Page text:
Working Girl...classic!
posted by bmorrison at 8:52 AM on May 1, 2012 [1 favorite]


Fantastic idea; please post your final lineup!

The Last Detail has comic elements, but no one goes to heaven, unfortunately! I'm with the other commenters who think that '70s TV covered this angle better; a lot of films about working-class people made for theatrical release were more realistic than comedic in tone.

You might want to give À nous la liberté a try. Someone does escape from the working class in that film, but not in the typical Hollywood fashion. And it has music!
posted by Currer Belfry at 8:54 AM on May 1, 2012


Gung Ho, Tin Men
posted by Ideefixe at 9:07 AM on May 1, 2012


Seconding Gung Ho.
posted by schoolgirl report at 9:31 AM on May 1, 2012


Seconding Working Girl, though it may be a bit later vintage than you're looking for

How To Beat The High Cost of Living doesn't take place in a workplace (the main characters are housewives), but otherwise hits what you're looking for. I haven't seen it since I was 11 or so, so I can't guarantee if it is actually as funny as I remember it to be.

Ruthless People is dark and hysterical, but again not set in a workplace (though there are scenes in the Best-Buy type store where one Judge Reinhold's character sells stereos). But it definitely explores working-class issues from a radical perspective.
posted by Mchelly at 9:54 AM on May 1, 2012


Mr. Mom
posted by Gungho at 9:55 AM on May 1, 2012


All in the Family (particularly in the early episodes) deals with a lot of blue collar issues. The Jeffersons and Good Times also dealt with a lot social/labor related issues.
posted by doctor_negative at 9:57 AM on May 1, 2012


Alice Doesn't Live Here Anymore (1974) and the TV series Alice.
posted by plokent at 11:17 AM on May 1, 2012 [1 favorite]


Claudine (1974) is a great and underrated drama (with comedic shading) about black working class life and politics. It does center on a romance, but that's part of what makes it political (lots of reckoning about how to do things properly with regard to the welfare system and managing family life).
posted by bubukaba at 11:44 AM on May 1, 2012


Goin' Down the Road (1970) and Heartaches (1981).
posted by plokent at 11:51 AM on May 1, 2012


Coming to America is awesome, not sure if it fits your criteria. Prince comes to america and poses as working class citizen (mops floors, etc.) A bit of romance but it is what it is.

The Associate isn't exactly about working class people. But Dianne Weist plays a central roll and her roll is working class (secretary) and how she's capable of so much more. And of course there's Whoopi who is an amazing Analyst but no one takes her seriously because she's a woman. Again maybe not exactly your criteria, but I think you'll enjoy it.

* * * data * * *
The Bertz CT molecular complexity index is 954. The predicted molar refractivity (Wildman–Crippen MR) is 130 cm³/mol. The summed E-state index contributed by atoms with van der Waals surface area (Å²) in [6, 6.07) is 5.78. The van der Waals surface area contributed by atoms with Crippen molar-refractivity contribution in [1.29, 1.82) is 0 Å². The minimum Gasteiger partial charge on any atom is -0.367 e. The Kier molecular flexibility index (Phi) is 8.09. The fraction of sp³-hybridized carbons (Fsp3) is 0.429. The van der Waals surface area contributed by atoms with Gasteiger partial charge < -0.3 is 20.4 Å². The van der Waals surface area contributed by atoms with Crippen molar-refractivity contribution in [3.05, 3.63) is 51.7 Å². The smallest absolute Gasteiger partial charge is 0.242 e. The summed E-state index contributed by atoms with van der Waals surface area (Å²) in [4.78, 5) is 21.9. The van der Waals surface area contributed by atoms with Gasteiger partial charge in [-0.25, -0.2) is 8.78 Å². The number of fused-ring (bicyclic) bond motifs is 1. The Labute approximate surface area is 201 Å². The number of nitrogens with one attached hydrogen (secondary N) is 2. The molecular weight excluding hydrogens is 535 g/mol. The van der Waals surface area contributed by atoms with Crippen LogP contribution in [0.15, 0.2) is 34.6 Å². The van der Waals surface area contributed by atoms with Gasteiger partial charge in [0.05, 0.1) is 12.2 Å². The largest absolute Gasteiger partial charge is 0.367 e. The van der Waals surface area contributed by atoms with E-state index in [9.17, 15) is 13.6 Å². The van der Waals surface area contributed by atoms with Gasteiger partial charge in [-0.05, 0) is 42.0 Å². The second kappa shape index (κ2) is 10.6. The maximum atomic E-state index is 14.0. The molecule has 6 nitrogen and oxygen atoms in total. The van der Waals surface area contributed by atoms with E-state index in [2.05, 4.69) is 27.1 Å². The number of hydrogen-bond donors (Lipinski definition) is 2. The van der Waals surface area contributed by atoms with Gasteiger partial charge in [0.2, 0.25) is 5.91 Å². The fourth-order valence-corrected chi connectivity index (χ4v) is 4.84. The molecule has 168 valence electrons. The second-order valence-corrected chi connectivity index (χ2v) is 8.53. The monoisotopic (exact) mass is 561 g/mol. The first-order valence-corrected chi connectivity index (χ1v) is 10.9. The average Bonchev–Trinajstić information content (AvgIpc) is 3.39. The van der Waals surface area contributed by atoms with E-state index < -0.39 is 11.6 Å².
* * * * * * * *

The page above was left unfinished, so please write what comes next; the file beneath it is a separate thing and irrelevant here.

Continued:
posted by one4themoment at 9:01 PM on May 1, 2012


And if you're a Dolly Parton fan, you can't go wrong with Straight Talk. Amazing movie, one of my goto 'feel good' movies. Without trying to ruin it, it's basically 'success' vs 'morals'....
posted by one4themoment at 9:04 PM on May 1, 2012


Sorry I could go on all night, but Real Women Have Curves is also an awesome movie. Ugly Betty before she was ugly betty. Immigrant women working in a sweatshop. Not appreciated for what they do, they don't appreciate how America Ferrera views life, a bunch of working women some satistified and proud of what they do but not who they are.

Hope I've struck a chord with at least one of the movies I've suggested. Good luck viewing! Lots of great suggestions in here.
posted by one4themoment at 9:10 PM on May 1, 2012 [1 favorite]


Swear I'm going to stop after this one, but Dear God is all about working class people who make a difference, and the people that end up supporting them. The main character does it for all of the wrong reasons of course. Might be a bit of a stretch to your question. But something you might enjoy. And it focuses on working class people helping other working class people. The maid substory always gets me a little. :) (Seriously I could go on all night... memail me if anything I've posted peaks your interest and I'll put together a movie list for you!)
posted by one4themoment at 9:18 PM on May 1, 2012


Although I have not seen it, Norma Rae seems that it would fit the bill?
posted by thebrokedown at 10:12 PM on May 1, 2012


Not a comedy, but an interesting film that has a unique outlook (in my untutored view)

Chance Of A Lifetime.

If you can't find a copy to buy I'm pretty sure I've got a copy somewhere i can send you.
posted by devious truculent and unreliable at 7:45 AM on May 2, 2012


The Toy might fit. Although it describes a humorous situation, I think it discusses the issue of working class vs privileged class as well as it can.
posted by kookywon at 2:31 PM on May 2, 2012